Greece’s central bank governor said on Thursday there were growing signs the country’s deep recession was bottoming out although a mild recovery expected in the second half of the year could still be at risk.
“The Greek economy has already come a long way, and it is only a short distance from here to an exit from the crisis,” Bank of Greece chief Yannis Stournaras, an ECB Governing Council member, told the annual meeting of the central bank in Athens.
Stournaras said the recovery depended on successful completion of the first batch reforms laid out as part of a 86 billion euro bail out package that Greece signed with lenders in August. One of the first conditions was that Greece must reform its inflated pensions system.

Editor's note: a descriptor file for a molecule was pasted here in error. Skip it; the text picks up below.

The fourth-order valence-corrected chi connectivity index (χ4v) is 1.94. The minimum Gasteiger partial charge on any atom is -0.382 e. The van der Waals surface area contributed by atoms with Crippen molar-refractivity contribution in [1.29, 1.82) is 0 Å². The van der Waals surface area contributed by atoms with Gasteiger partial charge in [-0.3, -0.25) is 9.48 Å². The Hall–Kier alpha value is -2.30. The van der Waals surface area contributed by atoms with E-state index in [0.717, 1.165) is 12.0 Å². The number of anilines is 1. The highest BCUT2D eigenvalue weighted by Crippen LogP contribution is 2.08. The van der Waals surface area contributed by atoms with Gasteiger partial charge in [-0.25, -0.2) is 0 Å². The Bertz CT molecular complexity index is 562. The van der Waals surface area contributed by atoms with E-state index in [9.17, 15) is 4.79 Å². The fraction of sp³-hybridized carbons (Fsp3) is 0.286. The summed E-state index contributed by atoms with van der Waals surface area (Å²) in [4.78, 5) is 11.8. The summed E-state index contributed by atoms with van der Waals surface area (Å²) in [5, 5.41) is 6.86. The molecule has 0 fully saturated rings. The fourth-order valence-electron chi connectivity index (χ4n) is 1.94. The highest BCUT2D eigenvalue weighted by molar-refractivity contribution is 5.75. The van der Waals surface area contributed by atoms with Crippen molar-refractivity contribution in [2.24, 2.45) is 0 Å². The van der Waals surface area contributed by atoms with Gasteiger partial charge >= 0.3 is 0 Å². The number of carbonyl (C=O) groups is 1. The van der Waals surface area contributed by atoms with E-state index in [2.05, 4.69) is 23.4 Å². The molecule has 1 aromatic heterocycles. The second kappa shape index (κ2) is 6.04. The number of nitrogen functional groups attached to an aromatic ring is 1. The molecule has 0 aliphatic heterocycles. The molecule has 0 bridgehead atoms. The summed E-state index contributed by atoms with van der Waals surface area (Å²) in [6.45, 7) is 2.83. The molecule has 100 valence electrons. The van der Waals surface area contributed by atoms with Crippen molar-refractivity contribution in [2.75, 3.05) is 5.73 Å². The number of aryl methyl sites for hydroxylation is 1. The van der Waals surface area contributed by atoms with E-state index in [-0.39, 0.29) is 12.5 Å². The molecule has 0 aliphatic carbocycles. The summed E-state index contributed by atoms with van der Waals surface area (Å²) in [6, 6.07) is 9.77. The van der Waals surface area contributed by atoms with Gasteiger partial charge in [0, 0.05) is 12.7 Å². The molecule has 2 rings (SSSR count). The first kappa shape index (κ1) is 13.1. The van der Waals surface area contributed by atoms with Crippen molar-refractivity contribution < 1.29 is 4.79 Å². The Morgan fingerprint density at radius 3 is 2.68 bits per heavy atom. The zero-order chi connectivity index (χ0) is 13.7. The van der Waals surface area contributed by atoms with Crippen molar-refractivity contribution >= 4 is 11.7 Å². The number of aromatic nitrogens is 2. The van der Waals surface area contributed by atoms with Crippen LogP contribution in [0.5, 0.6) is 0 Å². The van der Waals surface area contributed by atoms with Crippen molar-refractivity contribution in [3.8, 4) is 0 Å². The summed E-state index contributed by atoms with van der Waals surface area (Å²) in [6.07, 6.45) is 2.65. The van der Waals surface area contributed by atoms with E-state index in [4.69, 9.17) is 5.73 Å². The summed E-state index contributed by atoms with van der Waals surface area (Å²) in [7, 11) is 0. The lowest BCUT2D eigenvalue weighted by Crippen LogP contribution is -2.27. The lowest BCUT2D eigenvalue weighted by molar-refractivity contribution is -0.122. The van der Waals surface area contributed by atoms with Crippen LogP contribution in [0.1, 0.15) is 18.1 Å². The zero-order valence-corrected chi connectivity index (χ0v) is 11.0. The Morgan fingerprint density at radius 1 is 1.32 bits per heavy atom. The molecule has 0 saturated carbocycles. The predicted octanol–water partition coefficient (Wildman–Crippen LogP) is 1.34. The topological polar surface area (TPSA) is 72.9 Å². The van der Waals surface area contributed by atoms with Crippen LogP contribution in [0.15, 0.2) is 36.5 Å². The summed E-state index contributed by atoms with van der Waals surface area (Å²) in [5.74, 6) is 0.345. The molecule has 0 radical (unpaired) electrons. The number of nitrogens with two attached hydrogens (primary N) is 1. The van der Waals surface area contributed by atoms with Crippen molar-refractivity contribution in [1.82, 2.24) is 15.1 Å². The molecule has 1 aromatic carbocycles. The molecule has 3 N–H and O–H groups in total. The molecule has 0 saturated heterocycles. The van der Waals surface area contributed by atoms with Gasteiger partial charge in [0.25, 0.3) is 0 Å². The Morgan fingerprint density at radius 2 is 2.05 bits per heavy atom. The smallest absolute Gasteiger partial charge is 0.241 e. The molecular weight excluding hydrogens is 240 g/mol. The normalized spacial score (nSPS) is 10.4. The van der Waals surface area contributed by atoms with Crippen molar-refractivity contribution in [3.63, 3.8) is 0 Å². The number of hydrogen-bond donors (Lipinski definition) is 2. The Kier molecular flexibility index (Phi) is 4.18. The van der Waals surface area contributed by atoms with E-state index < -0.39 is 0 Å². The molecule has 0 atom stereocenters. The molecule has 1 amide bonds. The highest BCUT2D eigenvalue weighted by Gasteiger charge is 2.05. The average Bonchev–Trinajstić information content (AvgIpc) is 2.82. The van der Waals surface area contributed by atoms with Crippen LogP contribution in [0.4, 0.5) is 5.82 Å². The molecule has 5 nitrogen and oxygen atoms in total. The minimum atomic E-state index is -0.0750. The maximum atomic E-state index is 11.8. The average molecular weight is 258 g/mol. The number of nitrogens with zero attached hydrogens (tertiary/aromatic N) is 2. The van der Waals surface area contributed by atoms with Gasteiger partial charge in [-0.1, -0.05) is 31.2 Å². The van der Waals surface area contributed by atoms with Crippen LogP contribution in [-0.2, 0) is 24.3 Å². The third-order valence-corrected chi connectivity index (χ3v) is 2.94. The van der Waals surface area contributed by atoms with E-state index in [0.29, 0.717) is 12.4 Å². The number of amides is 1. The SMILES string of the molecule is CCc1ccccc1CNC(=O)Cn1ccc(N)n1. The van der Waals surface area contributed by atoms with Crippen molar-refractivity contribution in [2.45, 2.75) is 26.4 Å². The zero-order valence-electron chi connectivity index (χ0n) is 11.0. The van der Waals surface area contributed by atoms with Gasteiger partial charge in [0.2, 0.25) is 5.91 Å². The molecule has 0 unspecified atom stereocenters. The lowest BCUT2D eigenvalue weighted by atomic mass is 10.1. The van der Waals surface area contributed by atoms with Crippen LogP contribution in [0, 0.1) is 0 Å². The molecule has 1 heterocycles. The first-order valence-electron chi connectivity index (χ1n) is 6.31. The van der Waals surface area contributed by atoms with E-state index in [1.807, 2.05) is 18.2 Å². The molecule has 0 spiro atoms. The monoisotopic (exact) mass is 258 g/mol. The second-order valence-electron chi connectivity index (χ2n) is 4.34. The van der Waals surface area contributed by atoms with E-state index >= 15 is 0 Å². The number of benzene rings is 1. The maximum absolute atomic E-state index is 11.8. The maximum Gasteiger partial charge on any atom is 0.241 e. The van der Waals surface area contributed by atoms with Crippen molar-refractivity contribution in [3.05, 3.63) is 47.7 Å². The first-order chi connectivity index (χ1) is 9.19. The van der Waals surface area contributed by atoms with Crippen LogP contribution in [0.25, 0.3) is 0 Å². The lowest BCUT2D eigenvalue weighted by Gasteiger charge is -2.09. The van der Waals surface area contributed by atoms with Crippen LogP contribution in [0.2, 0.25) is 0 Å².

But efforts to do so have sparked protests from farmers who have sporadically blocked main highways to protest higher contributions.
“We must remain committed to honouring the terms of the (bail out) agreement, which must not be seen as imposed upon us by our creditors, but as fundamental and necessary reforms that should have been implemented years ago,” he said.
“The successful completion of the first review will prove to be decisive, in that it will open the way for discussions with our partners on further relief measures,” Stournaras said.
The refugee crisis, an ‘overreaction’ by markets to a possible slowdown of global economic growth and the possibility of a British exit from the EU were other risks to Greek growth, Stournaras said.
Source: Reuters (By George Georgiopoulos, Writing by Michele Kambas; editing by Katharine Houreld)